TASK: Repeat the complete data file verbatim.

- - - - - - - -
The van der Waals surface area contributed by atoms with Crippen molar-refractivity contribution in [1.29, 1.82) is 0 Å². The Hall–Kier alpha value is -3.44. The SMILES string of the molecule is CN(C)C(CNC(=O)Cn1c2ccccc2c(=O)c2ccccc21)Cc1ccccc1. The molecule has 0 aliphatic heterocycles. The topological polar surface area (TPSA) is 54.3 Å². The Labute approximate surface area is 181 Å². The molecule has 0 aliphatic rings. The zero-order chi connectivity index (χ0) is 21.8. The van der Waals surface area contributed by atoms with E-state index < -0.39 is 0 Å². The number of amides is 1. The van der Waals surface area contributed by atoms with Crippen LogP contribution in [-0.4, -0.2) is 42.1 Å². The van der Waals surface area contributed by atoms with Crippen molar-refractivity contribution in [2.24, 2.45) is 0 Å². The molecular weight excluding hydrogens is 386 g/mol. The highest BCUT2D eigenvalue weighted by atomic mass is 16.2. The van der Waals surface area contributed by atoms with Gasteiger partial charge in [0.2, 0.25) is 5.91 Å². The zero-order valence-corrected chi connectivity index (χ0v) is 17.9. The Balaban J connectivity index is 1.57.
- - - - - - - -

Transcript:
The van der Waals surface area contributed by atoms with Crippen molar-refractivity contribution in [1.29, 1.82) is 0 Å². The Hall–Kier alpha value is -3.44. The SMILES string of the molecule is CN(C)C(CNC(=O)Cn1c2ccccc2c(=O)c2ccccc21)Cc1ccccc1. The molecule has 0 aliphatic heterocycles. The topological polar surface area (TPSA) is 54.3 Å². The Labute approximate surface area is 181 Å². The molecule has 0 aliphatic rings. The zero-order chi connectivity index (χ0) is 21.8. The van der Waals surface area contributed by atoms with E-state index < -0.39 is 0 Å². The number of amides is 1. The van der Waals surface area contributed by atoms with Crippen LogP contribution in [-0.4, -0.2) is 42.1 Å². The van der Waals surface area contributed by atoms with Crippen molar-refractivity contribution in [2.24, 2.45) is 0 Å². The molecular weight excluding hydrogens is 386 g/mol. The highest BCUT2D eigenvalue weighted by atomic mass is 16.2. The van der Waals surface area contributed by atoms with Gasteiger partial charge in [0.2, 0.25) is 5.91 Å². The zero-order valence-corrected chi connectivity index (χ0v) is 17.9. The Balaban J connectivity index is 1.57.